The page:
11 companies that offer trade-in programs: Apple, Ikea, and more

·6-min read
A shopper walks past a sign outside an IKEA store in Wembley, north London January 28, 2015.  IKEA Group, the world's biggest furniture retailer, posted on Wednesday a fiscal full-year net profit that was unchanged from the year before and said the European market continued to improve. REUTERS/Neil Hall (BRITAIN - Tags: BUSINESS SOCIETY)
A shopper walks past a sign outside an IKEA store in Wembley, north London. REUTERS/Neil Hall (BRITAIN - Tags: BUSINESS SOCIETY)

Ikea’s recently announced “Buy Back & Resell” program for its “gently used” home goods sounds like a dream for college students ready to pivot to full-time careers (and sturdier furniture). But it also marks the Swedish company as the latest to join a business movement championing more eco-friendly practices. With the threat of climate change looming larger than ever and many studies pointing to growing concern among younger people about the environment, businesses choosing to adopt greener practices can not only help the planet, but boost their reputation in the eyes of consumers.

“Sustainability has become a major focus for IKEA, and this is part of that push. They want to be change leaders in the marketplace,” Dr. Manveer Mann, associate professor of marketing at Montclair State University, told Yahoo Finance. “The pandemic has changed people’s perception. They want to shop with brands that have a mission and contribute to society. Customers are spending more on experiences rather than things. Objects don’t have to be new, they can be used and still bring joy.”

Wondering how you can be a part of it? Start out by bringing items you don’t need to the following retailers.

Clothing trade-in programs

Global clothing giant H&M will offer customers a discount when they trade-in clothing that they are no longer using.
Global clothing giant H&M will offer customers a discount when they trade in clothing that they are no longer using. (Getty Images)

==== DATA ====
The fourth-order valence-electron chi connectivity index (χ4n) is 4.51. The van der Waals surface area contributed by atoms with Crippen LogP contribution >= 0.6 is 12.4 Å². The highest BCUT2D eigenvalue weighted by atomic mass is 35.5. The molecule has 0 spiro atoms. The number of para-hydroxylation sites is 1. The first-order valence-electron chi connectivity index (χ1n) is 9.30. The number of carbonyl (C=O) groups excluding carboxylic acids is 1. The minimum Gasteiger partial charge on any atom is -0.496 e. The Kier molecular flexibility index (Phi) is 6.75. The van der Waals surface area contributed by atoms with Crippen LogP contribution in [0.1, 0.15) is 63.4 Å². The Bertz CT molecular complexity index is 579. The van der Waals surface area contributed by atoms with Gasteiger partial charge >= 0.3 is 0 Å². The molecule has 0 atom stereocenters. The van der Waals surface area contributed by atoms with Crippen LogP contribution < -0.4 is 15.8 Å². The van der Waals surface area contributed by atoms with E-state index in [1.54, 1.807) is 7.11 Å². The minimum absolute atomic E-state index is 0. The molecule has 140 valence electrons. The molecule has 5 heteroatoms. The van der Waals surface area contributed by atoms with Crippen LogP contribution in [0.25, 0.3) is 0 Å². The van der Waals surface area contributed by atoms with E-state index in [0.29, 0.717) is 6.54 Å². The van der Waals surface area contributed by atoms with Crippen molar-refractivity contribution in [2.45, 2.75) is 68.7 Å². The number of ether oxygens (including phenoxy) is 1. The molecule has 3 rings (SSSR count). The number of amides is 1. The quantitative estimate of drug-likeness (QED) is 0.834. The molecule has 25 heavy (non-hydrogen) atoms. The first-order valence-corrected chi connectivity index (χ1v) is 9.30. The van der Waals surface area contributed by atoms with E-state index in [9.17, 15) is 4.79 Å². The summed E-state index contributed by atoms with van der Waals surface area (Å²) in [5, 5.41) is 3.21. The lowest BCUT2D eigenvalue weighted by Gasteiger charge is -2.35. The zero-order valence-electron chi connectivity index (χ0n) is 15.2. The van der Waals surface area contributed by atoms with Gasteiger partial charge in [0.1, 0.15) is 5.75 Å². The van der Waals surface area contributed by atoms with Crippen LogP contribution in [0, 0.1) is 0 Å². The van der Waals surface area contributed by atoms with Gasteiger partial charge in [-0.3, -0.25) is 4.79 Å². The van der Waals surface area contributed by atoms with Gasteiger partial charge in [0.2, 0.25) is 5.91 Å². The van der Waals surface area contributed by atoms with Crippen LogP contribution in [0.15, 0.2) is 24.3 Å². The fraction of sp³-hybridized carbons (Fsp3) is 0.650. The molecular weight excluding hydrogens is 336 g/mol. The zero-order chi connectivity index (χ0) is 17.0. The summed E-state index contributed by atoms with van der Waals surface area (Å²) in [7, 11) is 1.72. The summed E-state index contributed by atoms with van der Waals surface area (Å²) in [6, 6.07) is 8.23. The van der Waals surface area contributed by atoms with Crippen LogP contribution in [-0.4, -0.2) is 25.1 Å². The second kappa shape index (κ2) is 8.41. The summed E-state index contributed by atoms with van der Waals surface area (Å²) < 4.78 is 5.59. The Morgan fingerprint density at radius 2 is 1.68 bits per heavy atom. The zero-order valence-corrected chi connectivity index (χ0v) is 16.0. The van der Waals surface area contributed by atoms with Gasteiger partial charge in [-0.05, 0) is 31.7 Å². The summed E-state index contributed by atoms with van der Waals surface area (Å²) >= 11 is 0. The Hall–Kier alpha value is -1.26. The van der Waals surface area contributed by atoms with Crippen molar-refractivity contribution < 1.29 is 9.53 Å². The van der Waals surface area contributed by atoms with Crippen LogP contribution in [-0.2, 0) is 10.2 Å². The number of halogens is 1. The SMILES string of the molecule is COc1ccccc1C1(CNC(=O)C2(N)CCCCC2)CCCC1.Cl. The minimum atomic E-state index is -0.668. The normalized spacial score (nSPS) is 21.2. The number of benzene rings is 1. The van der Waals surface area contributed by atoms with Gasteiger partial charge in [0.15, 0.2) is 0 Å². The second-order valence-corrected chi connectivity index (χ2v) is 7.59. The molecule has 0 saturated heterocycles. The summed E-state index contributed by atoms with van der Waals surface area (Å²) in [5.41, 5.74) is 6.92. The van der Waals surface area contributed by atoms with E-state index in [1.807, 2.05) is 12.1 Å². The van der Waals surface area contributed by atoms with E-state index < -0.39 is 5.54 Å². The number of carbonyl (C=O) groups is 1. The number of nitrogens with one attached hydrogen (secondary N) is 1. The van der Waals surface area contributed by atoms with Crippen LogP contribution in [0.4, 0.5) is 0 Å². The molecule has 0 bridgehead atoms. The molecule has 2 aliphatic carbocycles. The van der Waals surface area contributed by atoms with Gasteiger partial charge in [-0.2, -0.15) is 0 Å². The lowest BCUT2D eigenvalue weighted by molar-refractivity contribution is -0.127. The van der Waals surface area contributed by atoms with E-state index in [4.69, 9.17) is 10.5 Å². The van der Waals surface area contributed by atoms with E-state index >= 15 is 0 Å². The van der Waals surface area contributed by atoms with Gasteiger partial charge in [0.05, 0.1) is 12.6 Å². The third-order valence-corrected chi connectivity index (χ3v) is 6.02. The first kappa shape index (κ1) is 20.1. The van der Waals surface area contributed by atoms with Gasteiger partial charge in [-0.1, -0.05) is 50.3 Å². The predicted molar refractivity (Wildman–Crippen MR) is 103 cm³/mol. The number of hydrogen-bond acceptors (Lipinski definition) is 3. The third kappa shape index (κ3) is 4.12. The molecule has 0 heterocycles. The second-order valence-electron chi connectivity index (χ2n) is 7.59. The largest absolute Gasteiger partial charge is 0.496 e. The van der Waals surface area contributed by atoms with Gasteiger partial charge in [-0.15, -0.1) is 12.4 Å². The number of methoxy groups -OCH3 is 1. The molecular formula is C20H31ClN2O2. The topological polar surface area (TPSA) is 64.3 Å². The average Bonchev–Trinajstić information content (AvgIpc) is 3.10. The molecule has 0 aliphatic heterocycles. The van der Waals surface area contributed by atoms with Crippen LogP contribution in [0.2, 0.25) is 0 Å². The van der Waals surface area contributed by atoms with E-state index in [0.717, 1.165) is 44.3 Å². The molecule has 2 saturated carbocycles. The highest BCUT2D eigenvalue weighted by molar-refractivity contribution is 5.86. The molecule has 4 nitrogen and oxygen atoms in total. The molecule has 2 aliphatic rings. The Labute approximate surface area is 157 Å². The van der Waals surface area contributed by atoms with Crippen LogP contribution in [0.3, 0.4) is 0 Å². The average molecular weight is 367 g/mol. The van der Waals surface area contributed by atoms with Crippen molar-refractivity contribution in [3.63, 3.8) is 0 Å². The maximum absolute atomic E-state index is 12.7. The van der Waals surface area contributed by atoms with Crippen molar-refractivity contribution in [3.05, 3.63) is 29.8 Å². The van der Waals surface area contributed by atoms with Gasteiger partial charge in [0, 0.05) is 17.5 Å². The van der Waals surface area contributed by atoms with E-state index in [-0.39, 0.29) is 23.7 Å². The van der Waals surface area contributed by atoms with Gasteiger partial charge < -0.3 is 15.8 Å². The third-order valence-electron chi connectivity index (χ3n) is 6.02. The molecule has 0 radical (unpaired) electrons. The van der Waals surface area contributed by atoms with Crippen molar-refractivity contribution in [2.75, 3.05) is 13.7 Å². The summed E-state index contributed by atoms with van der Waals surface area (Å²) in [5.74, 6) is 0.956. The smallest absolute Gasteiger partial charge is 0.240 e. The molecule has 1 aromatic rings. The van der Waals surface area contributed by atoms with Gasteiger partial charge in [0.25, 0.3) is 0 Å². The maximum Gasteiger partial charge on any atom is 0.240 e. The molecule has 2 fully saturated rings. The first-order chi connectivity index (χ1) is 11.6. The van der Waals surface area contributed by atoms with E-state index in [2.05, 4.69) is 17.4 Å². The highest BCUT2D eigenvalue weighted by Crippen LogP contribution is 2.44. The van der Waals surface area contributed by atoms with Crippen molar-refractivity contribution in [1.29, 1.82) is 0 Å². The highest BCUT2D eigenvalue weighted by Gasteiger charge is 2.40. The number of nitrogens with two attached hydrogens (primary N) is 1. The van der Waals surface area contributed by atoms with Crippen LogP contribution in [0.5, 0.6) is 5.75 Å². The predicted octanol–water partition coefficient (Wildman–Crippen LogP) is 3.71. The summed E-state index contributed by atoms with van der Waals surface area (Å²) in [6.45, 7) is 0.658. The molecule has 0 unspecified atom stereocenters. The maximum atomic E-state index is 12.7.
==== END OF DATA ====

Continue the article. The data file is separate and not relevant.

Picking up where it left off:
H&M

In 2012, clothing retailer H&M announced its Garment Collection program, which encourages shoppers to participate in garment recycling by bringing a bag of old clothing to participating retail locations. Customers earn a 15% discount on future purchases in return. While the retailer says the program helps build a sustainable future, the company has also earned criticism for being a major player in the fast fashion business in the first place, which some say clashes with its green ambitions.

The North Face

The North Face’s “Clothes the Loop” program welcomes trades both online and at its retail locations. It also accepts any brand, not just its own. Your items earn you a $10 certificate to be used on future North Face purchases of $100 or more. All the clothing donated goes to nonprofit Soles4Souls, which works to distribute them to the homeless and others in need.

Levi’s

Levi’s (LEVI) SecondHand trade-in program encourages customers to drop off their used Levi’s jeans and jackets at U.S. retail stores, which are then sent to be cleaned and sold on Levi’s SecondHand website. Levi’s says on its website: “data shows that purchasing a pair of used Levi's® jeans instead of new ones saves 80% of the carbon footprint and diverts 700g of waste.” Customers looking to participate in the eco-friendly program also get a bonus: a 20% discount to be used on a future purchase.

Patagonia

Patagonia’s Wornwear program will pay up to $100 in store credit for worn items still in good condition such as coats, fleece, and even baby clothing. It draws the line at what it calls “next-to-skin” garments, so bras, underwear, swimwear, and similar items are a no-go. Hats, gloves, and scarves are also out. But as long as your item still has its care label and is free of holes, it’s good to go. Like Levi’s program, the traded items are sold again at a lower cost, which can reduce the company’s carbon, water, and waste footprint by 30%.